Finally, a Respectable Use For a Smart Car

Steph Willems
by Steph Willems
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finally a respectable use for a smart car

Let’s face it: when it comes to modern cars, no model is as maligned as the diminutive two-seat Smart Fortwo. Well, maybe the Mitsubishi Mirage.

Measuring just 8-feet-10-inches in length, the rear-engined Smart looks less like a car than a rolling phone booth, or perhaps the bubble that would take Patrick McGoohan back to The Village in the TV show “ The Prisoner.”

Jokes and instances of car-tipping aside, the Smart harbors a secret ability that sets it apart from its larger peers — and it took an Ontario mechanic to find it.

A regular day will find Tod Anderson working on mainly European imports at Autobahn Tuning Inc. in a town just south of the Canadian capital of Ottawa. However, when free time allowed, Anderson spent the early part of this winter turning a 2006 Smart Fortwo into a snow-eating beast.

As it turns out, with a little elbow grease and imagination, you can convert a Fortwo into a snowmobile fairly easily at a cost of $7,000 Canadian (roughly $5,300 U.S.), plus the cost of the car itself.

“(The car) was something I’ve had my hands on for about six months,” said Anderson, who decided to convert it last November.

“It looked like something interesting to do. I’ve got buddies who put tracks on their trucks, and because the Smart is rear-engined and rear-wheel drive it seemed natural to try. There’s not many cars you can put tracks on, except a few Ferraris and Porsches.”

Anderson designed and laser cut the front skis from steel plate with the help of a former co-worker, now an engineer. To mount them, Anderson removed the wheels, brake discs and hubs and fixed them to the stub axle.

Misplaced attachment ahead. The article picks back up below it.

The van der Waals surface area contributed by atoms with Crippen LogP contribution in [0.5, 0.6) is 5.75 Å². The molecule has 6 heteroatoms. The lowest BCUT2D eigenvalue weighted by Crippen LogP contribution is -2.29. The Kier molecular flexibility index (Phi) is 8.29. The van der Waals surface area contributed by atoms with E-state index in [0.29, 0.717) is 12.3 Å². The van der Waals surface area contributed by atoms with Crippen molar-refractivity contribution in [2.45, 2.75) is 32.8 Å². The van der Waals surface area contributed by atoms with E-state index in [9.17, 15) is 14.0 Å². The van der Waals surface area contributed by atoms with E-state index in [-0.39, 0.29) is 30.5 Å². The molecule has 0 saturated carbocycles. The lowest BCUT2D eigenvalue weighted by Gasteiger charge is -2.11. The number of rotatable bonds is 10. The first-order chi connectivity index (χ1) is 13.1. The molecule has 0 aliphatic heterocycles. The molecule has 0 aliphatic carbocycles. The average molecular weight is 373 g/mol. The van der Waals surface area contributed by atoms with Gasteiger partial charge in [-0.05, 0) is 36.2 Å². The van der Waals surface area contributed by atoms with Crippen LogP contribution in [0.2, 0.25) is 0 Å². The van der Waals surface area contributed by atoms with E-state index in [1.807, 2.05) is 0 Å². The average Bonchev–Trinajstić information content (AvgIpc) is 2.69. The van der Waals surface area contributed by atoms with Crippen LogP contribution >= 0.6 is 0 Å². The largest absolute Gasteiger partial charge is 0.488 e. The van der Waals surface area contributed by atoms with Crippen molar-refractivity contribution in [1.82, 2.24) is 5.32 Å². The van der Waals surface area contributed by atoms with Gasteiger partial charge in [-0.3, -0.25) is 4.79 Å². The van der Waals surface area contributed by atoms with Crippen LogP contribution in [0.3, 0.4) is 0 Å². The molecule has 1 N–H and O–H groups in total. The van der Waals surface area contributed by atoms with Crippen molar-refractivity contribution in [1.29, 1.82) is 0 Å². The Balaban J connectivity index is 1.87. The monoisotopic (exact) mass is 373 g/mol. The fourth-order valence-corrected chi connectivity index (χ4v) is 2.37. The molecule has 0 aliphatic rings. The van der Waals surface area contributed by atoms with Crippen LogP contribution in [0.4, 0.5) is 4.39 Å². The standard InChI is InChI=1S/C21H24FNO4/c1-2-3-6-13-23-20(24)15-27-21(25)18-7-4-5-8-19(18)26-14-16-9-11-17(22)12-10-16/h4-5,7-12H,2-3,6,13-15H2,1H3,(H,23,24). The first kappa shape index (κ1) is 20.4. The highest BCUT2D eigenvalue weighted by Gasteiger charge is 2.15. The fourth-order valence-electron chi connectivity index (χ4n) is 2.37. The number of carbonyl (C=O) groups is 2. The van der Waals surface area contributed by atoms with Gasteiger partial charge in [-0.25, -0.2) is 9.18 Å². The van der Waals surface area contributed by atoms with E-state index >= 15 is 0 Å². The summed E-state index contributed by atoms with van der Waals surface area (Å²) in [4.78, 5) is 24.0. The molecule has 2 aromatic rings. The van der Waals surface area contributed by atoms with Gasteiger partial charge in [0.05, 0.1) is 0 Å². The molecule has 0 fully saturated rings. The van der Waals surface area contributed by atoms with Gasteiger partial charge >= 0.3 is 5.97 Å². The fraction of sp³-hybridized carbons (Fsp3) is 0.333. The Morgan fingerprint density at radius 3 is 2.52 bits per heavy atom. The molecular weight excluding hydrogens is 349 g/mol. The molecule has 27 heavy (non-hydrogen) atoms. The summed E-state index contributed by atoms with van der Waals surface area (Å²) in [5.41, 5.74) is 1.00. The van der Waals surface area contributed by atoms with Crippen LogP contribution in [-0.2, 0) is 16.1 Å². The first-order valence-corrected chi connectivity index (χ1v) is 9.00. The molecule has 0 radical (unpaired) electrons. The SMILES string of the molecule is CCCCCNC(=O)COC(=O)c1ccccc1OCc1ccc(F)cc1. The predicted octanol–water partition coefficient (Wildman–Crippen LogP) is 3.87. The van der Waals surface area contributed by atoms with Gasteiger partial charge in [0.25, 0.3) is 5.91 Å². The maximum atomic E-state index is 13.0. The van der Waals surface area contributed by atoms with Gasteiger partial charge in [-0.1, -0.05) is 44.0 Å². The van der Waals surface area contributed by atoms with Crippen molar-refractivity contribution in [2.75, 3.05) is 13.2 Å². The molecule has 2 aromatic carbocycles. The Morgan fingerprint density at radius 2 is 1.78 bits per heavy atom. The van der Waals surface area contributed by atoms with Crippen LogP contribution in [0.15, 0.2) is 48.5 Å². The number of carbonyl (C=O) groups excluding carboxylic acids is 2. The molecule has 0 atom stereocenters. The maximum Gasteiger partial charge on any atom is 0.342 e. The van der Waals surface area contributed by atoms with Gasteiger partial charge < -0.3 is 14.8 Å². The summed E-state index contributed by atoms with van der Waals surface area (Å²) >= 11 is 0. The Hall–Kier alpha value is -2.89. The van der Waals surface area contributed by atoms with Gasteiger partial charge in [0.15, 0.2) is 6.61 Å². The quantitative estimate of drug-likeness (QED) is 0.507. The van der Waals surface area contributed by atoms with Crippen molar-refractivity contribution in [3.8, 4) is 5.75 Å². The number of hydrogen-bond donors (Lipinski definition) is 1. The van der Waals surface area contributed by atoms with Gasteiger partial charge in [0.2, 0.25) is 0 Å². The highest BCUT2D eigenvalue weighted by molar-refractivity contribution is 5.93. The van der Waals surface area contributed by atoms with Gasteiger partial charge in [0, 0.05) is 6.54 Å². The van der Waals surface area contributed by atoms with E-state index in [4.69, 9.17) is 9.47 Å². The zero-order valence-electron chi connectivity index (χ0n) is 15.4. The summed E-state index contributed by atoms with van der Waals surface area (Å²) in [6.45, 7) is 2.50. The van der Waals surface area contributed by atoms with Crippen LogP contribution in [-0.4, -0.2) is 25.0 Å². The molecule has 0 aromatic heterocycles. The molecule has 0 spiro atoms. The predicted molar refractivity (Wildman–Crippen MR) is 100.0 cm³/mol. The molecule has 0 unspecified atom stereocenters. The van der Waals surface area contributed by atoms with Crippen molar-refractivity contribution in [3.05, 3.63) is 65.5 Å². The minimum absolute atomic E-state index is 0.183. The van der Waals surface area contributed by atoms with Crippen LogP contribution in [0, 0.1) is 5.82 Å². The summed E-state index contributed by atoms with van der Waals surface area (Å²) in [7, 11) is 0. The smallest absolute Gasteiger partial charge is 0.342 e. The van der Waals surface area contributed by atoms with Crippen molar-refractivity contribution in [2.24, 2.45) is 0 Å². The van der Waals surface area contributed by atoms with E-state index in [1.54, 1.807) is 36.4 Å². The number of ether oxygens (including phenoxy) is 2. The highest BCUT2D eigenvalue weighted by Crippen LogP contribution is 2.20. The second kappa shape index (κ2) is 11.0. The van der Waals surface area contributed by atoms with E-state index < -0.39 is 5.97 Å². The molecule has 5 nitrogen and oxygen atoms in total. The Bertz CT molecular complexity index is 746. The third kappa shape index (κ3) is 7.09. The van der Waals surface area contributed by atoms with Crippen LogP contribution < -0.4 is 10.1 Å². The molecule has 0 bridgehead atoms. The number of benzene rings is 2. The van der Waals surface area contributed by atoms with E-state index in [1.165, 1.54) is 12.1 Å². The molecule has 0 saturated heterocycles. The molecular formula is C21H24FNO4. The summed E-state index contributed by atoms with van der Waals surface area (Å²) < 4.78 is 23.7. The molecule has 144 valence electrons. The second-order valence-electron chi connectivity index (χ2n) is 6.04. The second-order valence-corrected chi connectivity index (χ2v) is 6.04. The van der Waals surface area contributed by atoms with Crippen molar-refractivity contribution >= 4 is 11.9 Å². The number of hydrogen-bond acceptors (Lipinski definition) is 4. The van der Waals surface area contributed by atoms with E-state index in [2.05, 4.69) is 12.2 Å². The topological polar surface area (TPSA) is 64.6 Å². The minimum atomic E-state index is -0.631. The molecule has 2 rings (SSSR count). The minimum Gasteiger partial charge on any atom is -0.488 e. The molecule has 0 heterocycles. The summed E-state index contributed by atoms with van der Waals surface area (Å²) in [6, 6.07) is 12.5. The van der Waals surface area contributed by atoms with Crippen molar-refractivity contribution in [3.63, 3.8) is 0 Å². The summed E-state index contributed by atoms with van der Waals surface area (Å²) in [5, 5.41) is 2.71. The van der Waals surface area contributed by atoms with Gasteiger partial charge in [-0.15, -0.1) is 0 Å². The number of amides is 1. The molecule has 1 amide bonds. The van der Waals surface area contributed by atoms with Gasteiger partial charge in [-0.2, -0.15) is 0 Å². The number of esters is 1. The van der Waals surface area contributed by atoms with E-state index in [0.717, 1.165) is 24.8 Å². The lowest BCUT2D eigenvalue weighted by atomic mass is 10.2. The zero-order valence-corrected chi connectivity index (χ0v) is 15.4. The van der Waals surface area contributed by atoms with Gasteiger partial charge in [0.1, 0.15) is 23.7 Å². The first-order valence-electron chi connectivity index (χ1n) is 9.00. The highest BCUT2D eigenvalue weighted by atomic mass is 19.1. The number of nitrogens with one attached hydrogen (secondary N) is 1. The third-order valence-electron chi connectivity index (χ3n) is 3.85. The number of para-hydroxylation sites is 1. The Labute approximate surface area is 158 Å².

For grip, he mounted a pair of ATV tracks to the rear axle. Unfortunately, the tracks could only be bought in sets of four.

Once the work was complete, he had his very own Franco-Swiss-German diesel snow machine, complete with heater and climate control that can hit about 40 to 45 miles per hour running flat out.

“It hasn’t been radared, but looking out the window, I’d say it was hitting 70 kilometers an hour,” said Anderson. “We haven’t done calculations on the gear reduction and there’s a lot of top end loss.”

The Smart isn’t street legal when configured this way, but when you can be out on the frozen rivers and snowy fields, who needs traffic? This winter’s warm El Nino conditions led to a poor snow pack in the normally very snowy Ottawa Valley, so Anderson will have to wait until next year to get full use out of his creation.

Over the summer, the Smart will be stored with its wheels on.

Aside from the one-off Nissan Rogue Warrior shown earlier this year at the Montreal International Auto Show, adding treads to a wheeled vehicle is mainly the stuff of private enthusiasts.

Tracked passenger vehicles were used by the German military to blitzkrieg across the muddy fields of the low countries, but don’t get much traction in the modern automotive landscape.

However, they used to be a common sight in the northern U.S. and Canada.